||Quantification and Molecular Characterization of 'hprt' Mutants of Human T-Lymphocytes.
Moore, M. M. ;
Harrington-Brock, K. ;
Zimmerman, L. J. ;
Burnette, L. P. ;
Smith., T. W. ;
||Environmental Health Research and Testing, Inc., Research Triangle Park, NC. ;Vermont Univ., Burlington. Genetics Lab.;Health Effects Research Lab., Research Triangle Park, NC. Environmental Toxicology Div.
||EPA-68-D10148, EPA-R-83565; EPA/600/J-94/207;
Point mutation ;
Hypoxanthine phosphoribosyltransferase ;
Clone cells ;
Deoxyribonucleic acids ;
Polymerase chain reaction ;
Gene deletion ;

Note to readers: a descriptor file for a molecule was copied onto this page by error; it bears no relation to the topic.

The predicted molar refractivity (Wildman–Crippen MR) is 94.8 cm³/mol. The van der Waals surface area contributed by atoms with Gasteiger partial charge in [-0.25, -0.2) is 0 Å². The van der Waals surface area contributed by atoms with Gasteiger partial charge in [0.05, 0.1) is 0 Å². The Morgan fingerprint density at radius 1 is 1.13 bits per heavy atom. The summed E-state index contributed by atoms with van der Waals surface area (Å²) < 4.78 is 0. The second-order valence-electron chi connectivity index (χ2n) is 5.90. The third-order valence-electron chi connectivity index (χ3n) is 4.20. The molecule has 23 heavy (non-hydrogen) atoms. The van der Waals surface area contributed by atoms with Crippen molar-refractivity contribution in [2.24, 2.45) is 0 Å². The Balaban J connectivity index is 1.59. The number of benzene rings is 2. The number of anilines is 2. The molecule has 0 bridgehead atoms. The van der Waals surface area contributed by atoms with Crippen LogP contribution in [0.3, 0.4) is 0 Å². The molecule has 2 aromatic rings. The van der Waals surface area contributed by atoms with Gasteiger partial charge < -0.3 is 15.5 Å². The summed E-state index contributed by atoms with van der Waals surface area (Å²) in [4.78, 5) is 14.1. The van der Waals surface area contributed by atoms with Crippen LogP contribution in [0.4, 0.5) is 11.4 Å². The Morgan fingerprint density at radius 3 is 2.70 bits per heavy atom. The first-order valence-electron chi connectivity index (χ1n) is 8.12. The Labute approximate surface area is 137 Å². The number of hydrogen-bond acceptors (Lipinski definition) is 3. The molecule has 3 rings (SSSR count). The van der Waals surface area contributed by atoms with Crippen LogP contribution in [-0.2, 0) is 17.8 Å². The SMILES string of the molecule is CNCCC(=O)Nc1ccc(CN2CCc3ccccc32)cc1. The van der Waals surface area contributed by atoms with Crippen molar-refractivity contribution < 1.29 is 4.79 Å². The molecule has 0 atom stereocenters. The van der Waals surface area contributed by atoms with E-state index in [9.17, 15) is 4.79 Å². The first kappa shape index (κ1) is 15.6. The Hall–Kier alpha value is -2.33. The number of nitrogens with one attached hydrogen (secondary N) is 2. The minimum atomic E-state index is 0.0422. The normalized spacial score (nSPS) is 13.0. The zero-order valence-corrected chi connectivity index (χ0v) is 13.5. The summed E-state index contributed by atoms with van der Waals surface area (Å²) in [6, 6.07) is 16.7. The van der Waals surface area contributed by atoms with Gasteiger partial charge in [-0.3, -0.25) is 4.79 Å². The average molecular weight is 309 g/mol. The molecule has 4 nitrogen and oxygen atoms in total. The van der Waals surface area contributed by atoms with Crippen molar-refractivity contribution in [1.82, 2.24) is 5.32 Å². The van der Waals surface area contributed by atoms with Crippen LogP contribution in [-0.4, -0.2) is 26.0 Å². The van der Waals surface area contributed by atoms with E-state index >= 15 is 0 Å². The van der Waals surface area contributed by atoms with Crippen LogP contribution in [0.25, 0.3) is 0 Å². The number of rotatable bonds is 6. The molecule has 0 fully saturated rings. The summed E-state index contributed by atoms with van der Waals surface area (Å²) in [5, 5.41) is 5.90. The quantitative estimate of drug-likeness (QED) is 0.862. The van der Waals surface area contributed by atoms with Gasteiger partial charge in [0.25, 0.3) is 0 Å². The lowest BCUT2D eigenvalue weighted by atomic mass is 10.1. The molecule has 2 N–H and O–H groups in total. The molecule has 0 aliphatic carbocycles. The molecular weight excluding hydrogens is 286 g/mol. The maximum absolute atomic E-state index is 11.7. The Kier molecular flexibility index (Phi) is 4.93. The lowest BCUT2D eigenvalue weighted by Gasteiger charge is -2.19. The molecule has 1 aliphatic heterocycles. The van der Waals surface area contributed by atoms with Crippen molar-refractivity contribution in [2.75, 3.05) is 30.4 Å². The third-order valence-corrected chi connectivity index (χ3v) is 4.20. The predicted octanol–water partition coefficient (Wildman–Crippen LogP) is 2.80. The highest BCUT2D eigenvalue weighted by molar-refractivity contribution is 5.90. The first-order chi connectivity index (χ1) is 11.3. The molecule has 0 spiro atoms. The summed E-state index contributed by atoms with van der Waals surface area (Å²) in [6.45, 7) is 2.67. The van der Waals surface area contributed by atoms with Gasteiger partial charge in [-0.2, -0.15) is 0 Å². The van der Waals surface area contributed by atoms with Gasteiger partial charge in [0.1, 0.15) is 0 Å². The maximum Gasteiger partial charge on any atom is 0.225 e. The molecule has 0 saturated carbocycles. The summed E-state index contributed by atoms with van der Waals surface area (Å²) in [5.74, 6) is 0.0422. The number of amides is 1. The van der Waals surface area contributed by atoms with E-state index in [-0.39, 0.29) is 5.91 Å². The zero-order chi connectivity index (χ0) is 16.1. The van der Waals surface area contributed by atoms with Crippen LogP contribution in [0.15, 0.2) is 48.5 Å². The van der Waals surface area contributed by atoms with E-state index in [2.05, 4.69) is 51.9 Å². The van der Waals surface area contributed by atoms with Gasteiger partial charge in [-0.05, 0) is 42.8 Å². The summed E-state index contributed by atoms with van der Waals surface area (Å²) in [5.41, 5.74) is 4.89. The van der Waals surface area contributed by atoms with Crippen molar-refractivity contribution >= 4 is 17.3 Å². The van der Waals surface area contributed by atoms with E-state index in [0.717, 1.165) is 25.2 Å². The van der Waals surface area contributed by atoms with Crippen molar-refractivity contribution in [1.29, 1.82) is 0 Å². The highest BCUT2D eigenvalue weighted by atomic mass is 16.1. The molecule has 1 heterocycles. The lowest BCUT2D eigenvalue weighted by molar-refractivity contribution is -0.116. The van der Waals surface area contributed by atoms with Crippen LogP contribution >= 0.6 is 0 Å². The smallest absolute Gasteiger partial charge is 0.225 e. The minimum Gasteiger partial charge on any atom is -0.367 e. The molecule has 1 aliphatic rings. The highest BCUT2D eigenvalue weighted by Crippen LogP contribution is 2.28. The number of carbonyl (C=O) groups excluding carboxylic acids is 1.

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Somatic mutations have been implicated as critical early events in carcinogenesis. Point mutations, deletions, and translocation events have been shown to activate oncogenes or inactivate suppressor oncogenes. In human population monitoring, quantitative analysis of mutation events that affect gene function is limited to those genes whose cellular phenotypes can be identified by selection procedures and to those tissues (like blood) that are accessible for analysis. In an effort to determine the frequency and types of mutations that can be detected at the hypoxanthine guanine phosphoribosyltransferase (hprt) gene, we have used the T-cell cloning assay and have developed a strategy to propagate mutants and screen for point mutations and breakage events. To date we have found presumed point mutations, intragenic deletions, and deletions that extend outside of the hprt gene. By analyzing mutations in selectable, nonessential gene markers, it should be possible to understand mechanisms of both spontaneous and induced genetic damage. An association of these specific genetic events with human diseases and the evaluation of the ability of environmental chemicals to induce these specific types of mutations will lead to a rational basis for evaluating risks from various chemical exposures.